She also talks about how people can try and force an apology out of you. Think of the times you have said to children “Say sorry for what you did!” Even when they are clearly not sorry. We are teaching children that “sorry” can get them out of trouble and if you have been hurt your feelings don’t matter as long as someone apologises.

She says

“Here’s what’s true: You do not need to forgive in order to let go of the corrosive effects of negative emotions. And it’s not our job to encourage others to forgive. Pushing forgiveness can traumatize the hurt party all over again. (“What your dad did to you happened a long time ago, and he was a sick man. Don’t you think it’s time that you forgive him and move on?”). It’s the last thing the injured party needs to hear. We do need to find ways to protect ourselves from the burden of carrying anger and resentment that isn’t serving us, and to grab some peace of mind. We can achieve this with or without forgiveness.”

This is a book I would thoroughly recommend you read. It's also important to remeber that when you give an apology not to expect anything in return. Sometimes people apologise to make themselves feel better and want to hear

"That's okay"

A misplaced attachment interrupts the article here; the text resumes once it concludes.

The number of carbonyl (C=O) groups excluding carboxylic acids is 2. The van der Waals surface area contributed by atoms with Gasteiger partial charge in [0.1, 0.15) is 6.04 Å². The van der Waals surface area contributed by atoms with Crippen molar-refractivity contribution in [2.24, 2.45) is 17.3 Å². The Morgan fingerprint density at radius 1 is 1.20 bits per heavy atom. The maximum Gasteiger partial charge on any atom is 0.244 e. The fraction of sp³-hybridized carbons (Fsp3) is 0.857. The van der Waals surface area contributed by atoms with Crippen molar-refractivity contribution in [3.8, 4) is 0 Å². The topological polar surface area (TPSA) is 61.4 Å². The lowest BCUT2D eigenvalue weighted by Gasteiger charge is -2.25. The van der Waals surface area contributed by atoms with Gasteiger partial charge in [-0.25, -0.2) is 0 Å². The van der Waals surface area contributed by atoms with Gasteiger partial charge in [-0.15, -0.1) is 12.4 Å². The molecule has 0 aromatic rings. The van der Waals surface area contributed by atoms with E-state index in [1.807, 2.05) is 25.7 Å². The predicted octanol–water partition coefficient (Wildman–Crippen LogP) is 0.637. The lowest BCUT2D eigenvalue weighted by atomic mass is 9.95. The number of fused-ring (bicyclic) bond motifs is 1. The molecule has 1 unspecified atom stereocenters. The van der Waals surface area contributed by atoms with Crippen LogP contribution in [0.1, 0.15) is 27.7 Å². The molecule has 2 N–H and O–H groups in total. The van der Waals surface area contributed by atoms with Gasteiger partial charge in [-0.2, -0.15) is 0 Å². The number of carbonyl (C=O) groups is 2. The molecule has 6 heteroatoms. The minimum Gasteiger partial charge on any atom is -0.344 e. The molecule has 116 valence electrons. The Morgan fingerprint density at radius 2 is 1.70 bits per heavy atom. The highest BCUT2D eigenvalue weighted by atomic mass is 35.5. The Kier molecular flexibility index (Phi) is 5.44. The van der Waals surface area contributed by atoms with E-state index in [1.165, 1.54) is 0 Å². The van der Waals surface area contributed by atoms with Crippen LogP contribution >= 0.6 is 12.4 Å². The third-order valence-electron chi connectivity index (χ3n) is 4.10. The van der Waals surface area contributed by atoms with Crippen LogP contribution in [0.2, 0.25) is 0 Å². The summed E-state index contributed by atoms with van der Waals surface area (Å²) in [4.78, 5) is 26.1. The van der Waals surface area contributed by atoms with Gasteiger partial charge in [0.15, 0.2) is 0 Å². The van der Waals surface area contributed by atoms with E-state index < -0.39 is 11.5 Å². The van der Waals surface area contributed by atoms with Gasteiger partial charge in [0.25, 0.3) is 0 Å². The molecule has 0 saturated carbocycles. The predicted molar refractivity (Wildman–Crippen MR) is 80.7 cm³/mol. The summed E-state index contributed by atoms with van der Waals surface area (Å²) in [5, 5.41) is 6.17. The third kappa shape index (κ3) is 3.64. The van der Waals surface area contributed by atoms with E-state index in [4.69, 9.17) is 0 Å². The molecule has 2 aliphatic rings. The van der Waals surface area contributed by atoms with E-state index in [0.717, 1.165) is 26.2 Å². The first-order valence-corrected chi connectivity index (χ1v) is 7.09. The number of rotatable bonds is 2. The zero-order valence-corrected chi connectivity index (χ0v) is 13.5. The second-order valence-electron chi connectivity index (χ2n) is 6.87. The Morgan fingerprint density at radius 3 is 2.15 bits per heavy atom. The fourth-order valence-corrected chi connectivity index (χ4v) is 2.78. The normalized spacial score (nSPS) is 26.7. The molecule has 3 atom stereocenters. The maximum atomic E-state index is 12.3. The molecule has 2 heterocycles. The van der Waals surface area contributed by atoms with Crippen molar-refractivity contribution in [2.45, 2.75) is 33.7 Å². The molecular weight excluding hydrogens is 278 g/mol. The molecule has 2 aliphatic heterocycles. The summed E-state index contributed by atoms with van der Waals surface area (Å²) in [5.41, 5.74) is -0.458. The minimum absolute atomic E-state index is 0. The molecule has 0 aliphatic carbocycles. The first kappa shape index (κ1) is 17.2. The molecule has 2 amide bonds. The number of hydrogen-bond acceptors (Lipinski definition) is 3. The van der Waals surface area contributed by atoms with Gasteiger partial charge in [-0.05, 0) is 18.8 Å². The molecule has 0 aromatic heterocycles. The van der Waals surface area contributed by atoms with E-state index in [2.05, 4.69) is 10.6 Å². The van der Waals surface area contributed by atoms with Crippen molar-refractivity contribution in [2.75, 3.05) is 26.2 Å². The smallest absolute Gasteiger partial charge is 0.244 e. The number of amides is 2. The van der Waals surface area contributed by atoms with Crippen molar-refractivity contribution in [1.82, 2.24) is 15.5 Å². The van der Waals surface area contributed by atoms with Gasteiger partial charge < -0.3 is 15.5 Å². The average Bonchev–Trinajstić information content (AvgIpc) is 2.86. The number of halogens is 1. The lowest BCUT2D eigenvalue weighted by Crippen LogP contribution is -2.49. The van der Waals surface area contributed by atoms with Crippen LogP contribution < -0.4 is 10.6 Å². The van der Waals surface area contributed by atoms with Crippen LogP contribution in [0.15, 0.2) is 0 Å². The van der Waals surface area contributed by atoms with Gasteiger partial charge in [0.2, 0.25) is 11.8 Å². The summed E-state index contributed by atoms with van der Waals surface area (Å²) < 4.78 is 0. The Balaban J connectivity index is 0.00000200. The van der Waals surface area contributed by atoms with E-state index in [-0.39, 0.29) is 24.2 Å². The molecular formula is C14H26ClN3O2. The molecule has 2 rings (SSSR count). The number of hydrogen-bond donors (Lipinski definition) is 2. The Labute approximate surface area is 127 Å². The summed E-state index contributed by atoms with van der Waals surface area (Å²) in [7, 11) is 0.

"I'm sorry too- I over reacted."

You do not need to give any answer except

"I appreciate your apology"

Not everyone is okay with that so be prepared!

What can I say instead of over apologising?

Instead of saying “I’m sorry,” say:

· excuse me

· pardon me

· go ahead

· after you

· your turn

Instead of saying “sorry to interrupt you,” say:

· I’d like to add

· I have an idea

· I’d like to expand on that…

· This is something I have found works

Instead of saying “sorry to complain,” try instead:

· Thank you for listening

· I have some feedback for you

Instead of apologising in an email, consider saying:

· Thank you for catching that

· I appreciate you bringing this error to my attention

If you’re running a little late, :

· Thank you for waiting for me

How can we teach children how to apologise sincerely

It is really important that we teach children that what they do impacts on themselves and others. And that if they have been wronged that their feelings matter.

  • Model a good apology

Make sure they know that if we make a mistake we will apologise for it, an apology with no buts in it! If we yell at them, we apologise for using a loud voice. It will teach them that if we make a mistake we can repair the damage we have caused.